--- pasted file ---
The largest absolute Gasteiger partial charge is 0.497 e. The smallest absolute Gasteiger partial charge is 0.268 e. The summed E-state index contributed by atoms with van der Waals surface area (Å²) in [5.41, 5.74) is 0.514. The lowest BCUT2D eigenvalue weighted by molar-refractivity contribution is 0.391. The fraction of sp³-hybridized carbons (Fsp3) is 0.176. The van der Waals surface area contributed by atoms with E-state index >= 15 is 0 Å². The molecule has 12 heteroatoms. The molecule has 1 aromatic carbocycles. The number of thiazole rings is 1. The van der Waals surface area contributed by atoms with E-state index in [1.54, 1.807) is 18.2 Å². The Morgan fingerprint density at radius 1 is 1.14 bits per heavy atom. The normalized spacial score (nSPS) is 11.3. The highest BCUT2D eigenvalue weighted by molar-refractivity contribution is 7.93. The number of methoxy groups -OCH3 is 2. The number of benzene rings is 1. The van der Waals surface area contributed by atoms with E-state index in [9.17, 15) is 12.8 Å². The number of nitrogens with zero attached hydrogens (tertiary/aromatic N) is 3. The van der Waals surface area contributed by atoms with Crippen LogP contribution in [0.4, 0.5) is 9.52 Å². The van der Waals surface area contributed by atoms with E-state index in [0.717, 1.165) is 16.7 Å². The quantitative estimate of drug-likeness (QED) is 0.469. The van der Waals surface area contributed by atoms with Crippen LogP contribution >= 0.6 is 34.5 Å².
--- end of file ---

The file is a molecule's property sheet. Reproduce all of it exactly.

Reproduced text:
The largest absolute Gasteiger partial charge is 0.497 e. The smallest absolute Gasteiger partial charge is 0.268 e. The summed E-state index contributed by atoms with van der Waals surface area (Å²) in [5.41, 5.74) is 0.514. The lowest BCUT2D eigenvalue weighted by molar-refractivity contribution is 0.391. The fraction of sp³-hybridized carbons (Fsp3) is 0.176. The van der Waals surface area contributed by atoms with E-state index >= 15 is 0 Å². The molecule has 12 heteroatoms. The molecule has 1 aromatic carbocycles. The number of thiazole rings is 1. The van der Waals surface area contributed by atoms with E-state index in [1.54, 1.807) is 18.2 Å². The Morgan fingerprint density at radius 1 is 1.14 bits per heavy atom. The normalized spacial score (nSPS) is 11.3. The highest BCUT2D eigenvalue weighted by molar-refractivity contribution is 7.93. The number of methoxy groups -OCH3 is 2. The number of benzene rings is 1. The van der Waals surface area contributed by atoms with E-state index in [9.17, 15) is 12.8 Å². The number of nitrogens with zero attached hydrogens (tertiary/aromatic N) is 3. The van der Waals surface area contributed by atoms with Crippen LogP contribution in [0.4, 0.5) is 9.52 Å². The van der Waals surface area contributed by atoms with E-state index in [0.717, 1.165) is 16.7 Å². The quantitative estimate of drug-likeness (QED) is 0.469. The van der Waals surface area contributed by atoms with Crippen LogP contribution >= 0.6 is 34.5 Å².